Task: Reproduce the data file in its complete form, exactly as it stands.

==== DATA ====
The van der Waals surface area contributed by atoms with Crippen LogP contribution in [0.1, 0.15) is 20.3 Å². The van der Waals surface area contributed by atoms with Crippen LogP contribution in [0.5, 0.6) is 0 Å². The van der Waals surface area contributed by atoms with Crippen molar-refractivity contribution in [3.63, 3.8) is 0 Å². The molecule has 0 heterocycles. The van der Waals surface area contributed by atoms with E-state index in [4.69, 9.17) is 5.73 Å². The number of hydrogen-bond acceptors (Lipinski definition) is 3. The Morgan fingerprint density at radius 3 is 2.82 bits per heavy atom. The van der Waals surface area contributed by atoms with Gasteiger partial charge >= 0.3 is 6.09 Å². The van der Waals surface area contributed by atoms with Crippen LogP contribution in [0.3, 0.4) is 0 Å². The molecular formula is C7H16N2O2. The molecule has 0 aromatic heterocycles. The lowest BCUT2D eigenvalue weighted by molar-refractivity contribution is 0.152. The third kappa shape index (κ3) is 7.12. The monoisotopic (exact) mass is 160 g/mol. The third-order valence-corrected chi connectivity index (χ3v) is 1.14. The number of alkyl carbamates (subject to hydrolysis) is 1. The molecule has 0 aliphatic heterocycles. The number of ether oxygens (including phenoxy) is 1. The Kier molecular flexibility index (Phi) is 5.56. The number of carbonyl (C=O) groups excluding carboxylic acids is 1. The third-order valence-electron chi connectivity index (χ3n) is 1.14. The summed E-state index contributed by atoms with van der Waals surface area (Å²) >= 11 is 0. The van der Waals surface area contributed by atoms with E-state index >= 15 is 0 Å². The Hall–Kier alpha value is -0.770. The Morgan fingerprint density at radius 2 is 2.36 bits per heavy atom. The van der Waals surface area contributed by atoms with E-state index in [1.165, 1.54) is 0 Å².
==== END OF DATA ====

The van der Waals surface area contributed by atoms with Crippen LogP contribution in [0.1, 0.15) is 20.3 Å². The van der Waals surface area contributed by atoms with Crippen LogP contribution in [0.5, 0.6) is 0 Å². The van der Waals surface area contributed by atoms with Crippen molar-refractivity contribution in [3.63, 3.8) is 0 Å². The molecule has 0 heterocycles. The van der Waals surface area contributed by atoms with E-state index in [4.69, 9.17) is 5.73 Å². The number of hydrogen-bond acceptors (Lipinski definition) is 3. The Morgan fingerprint density at radius 3 is 2.82 bits per heavy atom. The van der Waals surface area contributed by atoms with Gasteiger partial charge >= 0.3 is 6.09 Å². The van der Waals surface area contributed by atoms with Crippen LogP contribution in [0.3, 0.4) is 0 Å². The molecular formula is C7H16N2O2. The molecule has 0 aromatic heterocycles. The lowest BCUT2D eigenvalue weighted by molar-refractivity contribution is 0.152. The third kappa shape index (κ3) is 7.12. The monoisotopic (exact) mass is 160 g/mol. The third-order valence-corrected chi connectivity index (χ3v) is 1.14. The number of alkyl carbamates (subject to hydrolysis) is 1. The molecule has 0 aliphatic heterocycles. The number of ether oxygens (including phenoxy) is 1. The Kier molecular flexibility index (Phi) is 5.56. The number of carbonyl (C=O) groups excluding carboxylic acids is 1. The third-order valence-electron chi connectivity index (χ3n) is 1.14. The summed E-state index contributed by atoms with van der Waals surface area (Å²) >= 11 is 0. The van der Waals surface area contributed by atoms with E-state index >= 15 is 0 Å². The Hall–Kier alpha value is -0.770. The Morgan fingerprint density at radius 2 is 2.36 bits per heavy atom. The van der Waals surface area contributed by atoms with E-state index in [1.165, 1.54) is 0 Å².